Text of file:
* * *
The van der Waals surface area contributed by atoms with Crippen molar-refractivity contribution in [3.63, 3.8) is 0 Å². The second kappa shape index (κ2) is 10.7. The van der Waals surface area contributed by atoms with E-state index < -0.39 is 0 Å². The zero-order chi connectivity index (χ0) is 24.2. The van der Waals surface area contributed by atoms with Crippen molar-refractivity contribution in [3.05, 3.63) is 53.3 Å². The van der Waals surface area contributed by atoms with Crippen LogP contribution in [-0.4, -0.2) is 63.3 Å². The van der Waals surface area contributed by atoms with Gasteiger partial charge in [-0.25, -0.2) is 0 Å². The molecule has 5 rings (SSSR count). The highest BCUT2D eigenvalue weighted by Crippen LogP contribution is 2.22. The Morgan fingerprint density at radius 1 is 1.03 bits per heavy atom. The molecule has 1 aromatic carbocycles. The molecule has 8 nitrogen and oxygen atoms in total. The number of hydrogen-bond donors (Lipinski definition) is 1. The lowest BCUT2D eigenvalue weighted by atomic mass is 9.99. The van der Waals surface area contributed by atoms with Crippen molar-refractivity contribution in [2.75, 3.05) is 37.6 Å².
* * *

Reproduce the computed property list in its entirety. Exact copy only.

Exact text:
The van der Waals surface area contributed by atoms with Crippen molar-refractivity contribution in [3.63, 3.8) is 0 Å². The second kappa shape index (κ2) is 10.7. The van der Waals surface area contributed by atoms with E-state index < -0.39 is 0 Å². The zero-order chi connectivity index (χ0) is 24.2. The van der Waals surface area contributed by atoms with Crippen molar-refractivity contribution in [3.05, 3.63) is 53.3 Å². The van der Waals surface area contributed by atoms with Crippen LogP contribution in [-0.4, -0.2) is 63.3 Å². The van der Waals surface area contributed by atoms with Gasteiger partial charge in [-0.25, -0.2) is 0 Å². The molecule has 5 rings (SSSR count). The highest BCUT2D eigenvalue weighted by Crippen LogP contribution is 2.22. The Morgan fingerprint density at radius 1 is 1.03 bits per heavy atom. The molecule has 1 aromatic carbocycles. The molecule has 8 nitrogen and oxygen atoms in total. The number of hydrogen-bond donors (Lipinski definition) is 1. The lowest BCUT2D eigenvalue weighted by atomic mass is 9.99. The van der Waals surface area contributed by atoms with Crippen molar-refractivity contribution in [2.75, 3.05) is 37.6 Å².